BY DAN DAVISON
Jim Harris cuts a lonesome figure at Hartecote recreation park. Itâ€™s 8:45 AM and. most of the nation are still in bed. Rain is lashing down like mini-javelins and shows no signs of relenting. The occasional dog-walker can be spotted marching across the adjacent path â€“ but theyâ€™re few and far between. With a resigned sigh, Jim continues walking forwards in as straight a line as possible in a desperate attempt to turn the lines that mark the football pitch from invisible to barely visible.
Jim is the manager of Hartecote Under 12s and today marks the visit of local side Pilleram United in the Hertfordshire Under 12s D League. Kick-off is not until 11am, but Jim has been there since 8am in a desperate attempt to get the game on. Jim briefly pauses at the halfway line, imagining being at home with his wife Sandra watching Sunday Brunch with a cup of tea in bed. But then he remembers his son, Jack, his entire reason for putting himself through this shit every week.
The truth is Jim doesnâ€™t even really like football that much. Not to the extent his son does anyway. But his love for his only son gave him a sense of duty. And, more to the point, none of the other parents were willing to put in the hours. Two hours a week for training and a match EVERY weekend. Home matches in particular require hours of setting up and preparation beforehand. Then there was the liaising with other managers over the phone.Organising lift-sharing for away matches amongst the parents. Attending club general meetings in the Hartecote town hall. But, ultimately, Jim is happy to do all this for his son â€“ enjoying himself with his pals on a Sunday morning gives Jim unlimited amounts of happiness. Jim is putting up with all this shit for the benefit of him, and by extension the 15 other boys who play for Hartecote Under 12s.
Youth coaches are the unsung heroes of football. Whether professionals working in an academy or volunteers alike â€“ what they do for our boys and girls is invaluable. The game simply wouldn’t exist without them. David Beckham has often in interviews described his relationship with legendary Class of â€˜92 youth coach Eric Harrison as being â€˜like a second fatherâ€™. This is a relationship many of us can relate to. Whether we played for Manchester United like Becks or a just a local amateur youth team like Jimâ€™s son, itâ€™s every boyâ€™s dream to become a professional footballer and their manager holds the keys to that dream. As a kid, you respect them and perhaps even idolise them.
With that comes a sense of responsibility. In recent months, we have read about the horrifying and predatory nature in which former Crewe Alexandra employee Barry Bennell took advantage of young boys in his duty of care and subjected them to horrific levels of sexual and emotional abuse. These crimes have rocked the British footballing world and raised real questions about duty of care and stricter guidelines for working with children.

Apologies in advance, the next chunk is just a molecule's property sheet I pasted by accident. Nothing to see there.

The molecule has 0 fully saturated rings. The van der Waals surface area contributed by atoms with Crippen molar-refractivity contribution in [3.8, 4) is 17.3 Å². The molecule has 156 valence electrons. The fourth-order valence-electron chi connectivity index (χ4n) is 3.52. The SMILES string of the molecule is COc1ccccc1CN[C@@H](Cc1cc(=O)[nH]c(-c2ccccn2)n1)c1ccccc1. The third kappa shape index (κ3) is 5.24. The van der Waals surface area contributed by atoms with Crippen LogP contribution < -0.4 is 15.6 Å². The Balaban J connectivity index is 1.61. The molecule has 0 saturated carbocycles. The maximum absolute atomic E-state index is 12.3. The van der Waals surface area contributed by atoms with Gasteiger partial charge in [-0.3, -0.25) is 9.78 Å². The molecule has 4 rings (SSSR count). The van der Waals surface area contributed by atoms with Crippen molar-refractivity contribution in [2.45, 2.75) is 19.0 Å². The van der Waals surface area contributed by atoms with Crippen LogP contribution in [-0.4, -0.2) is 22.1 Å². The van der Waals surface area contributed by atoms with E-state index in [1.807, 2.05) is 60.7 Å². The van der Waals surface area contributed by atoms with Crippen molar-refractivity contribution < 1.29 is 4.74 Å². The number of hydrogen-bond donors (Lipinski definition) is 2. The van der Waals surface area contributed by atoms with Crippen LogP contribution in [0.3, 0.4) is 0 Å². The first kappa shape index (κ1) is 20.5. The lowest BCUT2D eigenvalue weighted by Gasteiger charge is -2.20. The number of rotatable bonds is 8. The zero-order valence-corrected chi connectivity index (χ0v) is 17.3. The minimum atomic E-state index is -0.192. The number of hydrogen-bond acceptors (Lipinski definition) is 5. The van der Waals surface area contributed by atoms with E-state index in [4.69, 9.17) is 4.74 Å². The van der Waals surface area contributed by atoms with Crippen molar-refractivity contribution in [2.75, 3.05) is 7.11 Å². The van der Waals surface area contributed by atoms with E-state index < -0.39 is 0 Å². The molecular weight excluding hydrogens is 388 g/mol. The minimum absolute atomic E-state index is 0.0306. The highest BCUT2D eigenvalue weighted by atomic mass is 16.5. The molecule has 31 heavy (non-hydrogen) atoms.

But the truth is that Barry Bennell is an ugly, disgusting devil amongst a colossal sea of angels. His crimes are totally unforgivable and utterly despicable. But the rest of youth football coaching should not have to be tarred with the same brush as such an evil man. 99.9% of youth coaches are coaches of entirely selfless reasons. The vast majority are volunteers, but even those at professional clubs arenâ€™t going to be buying Bentleys any time soon. There are those who do it for their love of the game and there are those, such as Jimâ€™s dad, who did for their love of their child. Both are noble motives.
Sure, you get the odd wanker. A guy who think he’s he the next Pep Guardiola, insisting his Under 7s play their own unique brand of tiki-taka. Or worse, the guy who shouts â€œJUST FUCKING GET RIDâ€ at his terrified young right-back who dared to take a touch and look up. These are a tiny minority though, and thankfully restricted mostly to park football. In academies, you see the same professionalism with the Under 14s that you see on your TVs in the Premier League at the weekend. These guys are trained, not just in how to coach football but in how to handle children.
Child protection is undoubtedly a huge issue in youth football and it is now a government requirement in the UK for any prospective youth coach at any level to have a criminal background check and obtain a safeguarding certificate â€“ just as it is in any job involving children. Big strides are being taken in the right direction but as the Barry Bennell situation highlighted, more can be done.
Football is such a huge part of the lives of these young boys and girls. Any abuse from a coach or adult, whether it is of a sexual or physical nature or â€˜merelyâ€™ verbal could lead to lifelong scarring. Football is a huge part of all of our lives but, ultimately, it is just a game. Even in academies, all activities and sessions should be geared around enjoyment up until a certain age. Therefore, it is important that the coaches understand this and have the skills required to be a fun presence around children as much as the ability to coach football.
And most do. The vast, vast majority of youth football coaches do an excellent job. They go above and beyond their remit to deliver the best possible sessions and have a fantastic rapport and understanding with their players/kids. Like every profession though, occasionally there is a bad egg. Barry Bennell was more than that, he was a total monster responsible for ruining countless lives.
Bennell, thankfully, is an anomaly. The actions of one man, however predatory and grotesque, should not undermine an entire profession. And there are few professions I admire as much as those who coach the sport I love, to the next generation of football-lovers.
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